- Associated Press - Saturday, February 6, 2016

LA PRAIRIE, Wis. (AP) - Never mind that February looms with its promise of more winter.

New life in Karen Zell’s barn brings the promise of spring.

Dorothy and Toto are so cute they could make the biggest curmudgeon coo at the sight of their innocent faces.

But the twin lambs are only the beginning, The Janesville Gazette (https://bit.ly/1QzCG5S ) reported.

Zell expects her six ewes to give birth through March.

If all goes well, she will have more spirited twins.

She will nurture them with healthy amounts of high-quality hay and crimped oats until they grow to about 120 pounds in seven to 10 months.

Then Zell will sell the tender meat to customers in four states, including Wisconsin.

“The sheep’s mission is to feed someone good quality meat,” Zell said. “I raise them for a purpose, and I raise them with love.”

Growing sheep is Zell’s daily dose of happiness.

“I’m never going to be rich,” she said. “But the things these sheep do make your soul smile.”

They have pulled down her sweat pants, untied her shoe laces and slammed into her while playing. Once she fell in a pen, and lambs crowded on top of her.

“They looked at me as if to say, ‘What are you doing down there?’” Zell said. “By the time they are ready for market, they are like rowdy out-of-control boys.”

She discovered the joyful creatures while searching for something else.

A few years ago, Zell wanted to use her pastures to earn money.

The rural Janesville woman considered raising domestic yaks. Then she looked into buying Murray grey cattle.

But Zell did not want to lead a 1,300-pound cow to pasture.

So she settled on hair sheep, a unique breed raised for meat.

Like the name suggests, the ruminants have more hair than their wool cousins.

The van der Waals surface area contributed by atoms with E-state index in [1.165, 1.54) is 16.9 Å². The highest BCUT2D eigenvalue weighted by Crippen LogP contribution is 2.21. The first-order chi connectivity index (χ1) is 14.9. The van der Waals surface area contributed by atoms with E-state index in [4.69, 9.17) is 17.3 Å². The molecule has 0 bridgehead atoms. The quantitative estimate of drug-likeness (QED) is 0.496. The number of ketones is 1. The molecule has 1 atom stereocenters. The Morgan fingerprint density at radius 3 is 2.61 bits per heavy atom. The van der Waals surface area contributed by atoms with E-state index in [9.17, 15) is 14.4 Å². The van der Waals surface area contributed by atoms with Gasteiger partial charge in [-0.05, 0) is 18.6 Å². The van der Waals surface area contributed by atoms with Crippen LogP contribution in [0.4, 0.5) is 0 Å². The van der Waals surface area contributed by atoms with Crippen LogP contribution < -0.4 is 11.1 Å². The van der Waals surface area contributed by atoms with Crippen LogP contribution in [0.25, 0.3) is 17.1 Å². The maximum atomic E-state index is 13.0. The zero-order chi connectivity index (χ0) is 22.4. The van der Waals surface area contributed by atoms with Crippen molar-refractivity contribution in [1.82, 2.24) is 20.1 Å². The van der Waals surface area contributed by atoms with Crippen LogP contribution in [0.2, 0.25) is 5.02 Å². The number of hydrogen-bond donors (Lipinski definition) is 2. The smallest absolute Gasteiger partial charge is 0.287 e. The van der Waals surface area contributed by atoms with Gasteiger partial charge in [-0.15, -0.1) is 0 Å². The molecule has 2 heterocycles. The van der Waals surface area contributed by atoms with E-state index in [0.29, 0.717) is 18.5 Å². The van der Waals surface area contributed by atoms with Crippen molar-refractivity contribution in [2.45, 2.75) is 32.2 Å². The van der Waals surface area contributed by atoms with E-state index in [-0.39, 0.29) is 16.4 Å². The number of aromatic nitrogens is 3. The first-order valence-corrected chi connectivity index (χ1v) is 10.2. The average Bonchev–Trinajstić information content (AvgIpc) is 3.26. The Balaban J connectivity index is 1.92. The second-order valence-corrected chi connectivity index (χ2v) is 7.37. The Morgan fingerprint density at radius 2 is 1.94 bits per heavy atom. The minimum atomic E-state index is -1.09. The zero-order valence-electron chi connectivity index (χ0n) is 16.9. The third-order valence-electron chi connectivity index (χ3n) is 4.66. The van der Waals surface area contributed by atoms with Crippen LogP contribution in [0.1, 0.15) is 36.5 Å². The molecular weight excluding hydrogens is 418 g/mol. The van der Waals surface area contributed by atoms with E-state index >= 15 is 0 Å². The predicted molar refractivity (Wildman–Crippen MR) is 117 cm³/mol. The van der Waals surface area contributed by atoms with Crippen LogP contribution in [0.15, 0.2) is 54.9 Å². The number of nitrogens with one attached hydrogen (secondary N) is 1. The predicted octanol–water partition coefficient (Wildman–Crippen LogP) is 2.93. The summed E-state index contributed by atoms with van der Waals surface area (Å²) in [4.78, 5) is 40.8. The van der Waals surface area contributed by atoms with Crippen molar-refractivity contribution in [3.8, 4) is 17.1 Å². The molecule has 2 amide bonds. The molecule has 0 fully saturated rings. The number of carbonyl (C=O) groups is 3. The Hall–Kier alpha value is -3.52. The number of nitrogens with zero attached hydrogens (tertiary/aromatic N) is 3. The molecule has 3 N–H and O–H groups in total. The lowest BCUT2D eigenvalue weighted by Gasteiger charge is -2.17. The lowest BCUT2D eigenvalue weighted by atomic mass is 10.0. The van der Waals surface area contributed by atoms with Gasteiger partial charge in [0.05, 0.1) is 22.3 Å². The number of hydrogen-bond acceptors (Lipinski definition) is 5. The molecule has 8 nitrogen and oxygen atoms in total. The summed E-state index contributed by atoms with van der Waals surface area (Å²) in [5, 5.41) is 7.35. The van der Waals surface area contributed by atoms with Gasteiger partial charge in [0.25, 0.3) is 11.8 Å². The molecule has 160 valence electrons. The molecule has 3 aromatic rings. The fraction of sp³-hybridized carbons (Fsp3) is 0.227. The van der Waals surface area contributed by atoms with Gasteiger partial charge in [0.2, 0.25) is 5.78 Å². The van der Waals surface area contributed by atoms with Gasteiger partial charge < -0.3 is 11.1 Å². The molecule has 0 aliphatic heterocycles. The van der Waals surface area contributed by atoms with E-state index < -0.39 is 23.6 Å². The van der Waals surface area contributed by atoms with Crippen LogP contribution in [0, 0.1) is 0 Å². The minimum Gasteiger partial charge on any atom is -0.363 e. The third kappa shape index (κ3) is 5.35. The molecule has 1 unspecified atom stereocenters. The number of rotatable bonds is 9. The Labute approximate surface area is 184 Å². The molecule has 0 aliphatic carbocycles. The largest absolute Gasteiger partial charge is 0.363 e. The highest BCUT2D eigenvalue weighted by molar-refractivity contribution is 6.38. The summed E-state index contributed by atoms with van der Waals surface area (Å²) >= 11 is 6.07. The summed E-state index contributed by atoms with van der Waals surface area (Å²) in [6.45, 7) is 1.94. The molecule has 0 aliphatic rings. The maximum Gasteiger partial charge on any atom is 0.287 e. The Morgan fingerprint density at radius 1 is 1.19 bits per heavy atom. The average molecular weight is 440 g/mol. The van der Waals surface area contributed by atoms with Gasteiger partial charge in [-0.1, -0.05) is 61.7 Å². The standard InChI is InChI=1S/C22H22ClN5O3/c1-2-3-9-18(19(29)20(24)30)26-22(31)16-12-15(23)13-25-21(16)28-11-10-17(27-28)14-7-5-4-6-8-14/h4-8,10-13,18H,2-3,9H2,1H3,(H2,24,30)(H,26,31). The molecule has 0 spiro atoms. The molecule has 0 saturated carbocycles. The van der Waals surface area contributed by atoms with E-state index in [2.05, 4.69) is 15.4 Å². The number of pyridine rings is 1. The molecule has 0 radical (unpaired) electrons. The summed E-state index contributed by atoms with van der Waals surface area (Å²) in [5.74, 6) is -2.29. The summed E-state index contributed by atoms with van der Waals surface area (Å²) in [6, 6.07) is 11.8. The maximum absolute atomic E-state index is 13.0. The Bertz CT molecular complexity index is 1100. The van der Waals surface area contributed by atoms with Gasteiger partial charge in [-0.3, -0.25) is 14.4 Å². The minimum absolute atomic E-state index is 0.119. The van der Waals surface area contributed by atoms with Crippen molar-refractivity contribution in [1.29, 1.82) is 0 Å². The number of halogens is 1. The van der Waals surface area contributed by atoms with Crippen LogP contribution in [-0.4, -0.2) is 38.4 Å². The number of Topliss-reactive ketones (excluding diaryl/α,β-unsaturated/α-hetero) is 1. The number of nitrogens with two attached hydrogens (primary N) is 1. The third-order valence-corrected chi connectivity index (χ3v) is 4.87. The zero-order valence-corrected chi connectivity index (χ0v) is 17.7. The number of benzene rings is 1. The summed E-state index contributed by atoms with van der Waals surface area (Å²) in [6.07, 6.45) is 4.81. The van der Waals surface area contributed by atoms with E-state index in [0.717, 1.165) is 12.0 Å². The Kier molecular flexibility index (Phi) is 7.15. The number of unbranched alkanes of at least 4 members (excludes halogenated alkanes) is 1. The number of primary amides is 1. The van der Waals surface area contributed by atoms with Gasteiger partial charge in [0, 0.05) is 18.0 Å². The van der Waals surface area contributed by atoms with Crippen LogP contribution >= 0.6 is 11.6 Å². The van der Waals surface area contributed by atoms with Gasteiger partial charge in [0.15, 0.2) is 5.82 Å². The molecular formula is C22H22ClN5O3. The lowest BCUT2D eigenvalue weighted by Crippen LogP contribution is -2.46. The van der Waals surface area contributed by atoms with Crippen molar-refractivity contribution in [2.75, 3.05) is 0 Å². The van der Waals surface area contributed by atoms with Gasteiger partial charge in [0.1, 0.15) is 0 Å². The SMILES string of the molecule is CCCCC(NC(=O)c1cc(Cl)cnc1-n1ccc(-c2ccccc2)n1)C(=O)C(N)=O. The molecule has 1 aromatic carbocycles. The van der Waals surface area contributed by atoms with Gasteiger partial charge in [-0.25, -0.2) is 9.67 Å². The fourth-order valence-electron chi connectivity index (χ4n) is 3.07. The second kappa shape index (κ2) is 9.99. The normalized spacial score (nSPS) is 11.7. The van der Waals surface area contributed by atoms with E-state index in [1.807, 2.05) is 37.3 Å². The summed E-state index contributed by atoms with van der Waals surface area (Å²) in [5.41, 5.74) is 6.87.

“If we raise wool sheep, we have to find someone to shear them,” Zell said. “It’s hard to find someone who will do it because shearing is a lost art.”

Hair sheep do not need shearing, which saves Zell money.

In fall of 2010, she bought her first ewes from a breeder in northern Wisconsin.

“Hair sheep are hard to find,” she explained. “The people who sell them have a waiting list.”

The following year, she sold her first animals. Zell couldn’t believe it when her butcher called and commented on how tender the meat was.

People who normally do not like lamb enjoy the meat from hair sheep, Zell said.

Like wool breeds, hair sheep come in many varieties. Zell keeps St. Croix, Katahdin, Dorper, Barbados and Romanov breeds.

Hair sheep originally came from tropical areas in Africa, Latin America and the Caribbean, but they do well in Zell’s barn.

Last year, Zell helped birth and rear lambs in the middle of one of Wisconsin’s coldest winters. Her lambing pen has an overhead lamp for warmth and a low ceiling. To keep lambs warm, she fits them with blankets the first month of their lives.

Hair sheep breed once a year in late October, November or December when daylight shrinks.

Helping raise the animals are her brother Jeffrey Kutz and friend Chris Teubert.

In addition to owning sheep, Zell also boards senior horses and raises miniature Angus cattle.

She does it all with tender care.

“I think I was put on this Earth to make the lives of animals better.”


Information from: The Janesville Gazette, https://www.gazetteextra.com

Copyright © 2019 The Washington Times, LLC.

The Washington Times Comment Policy

The Washington Times welcomes your comments on Spot.im, our third-party provider. Please read our Comment Policy before commenting.


Click to Read More and View Comments

Click to Hide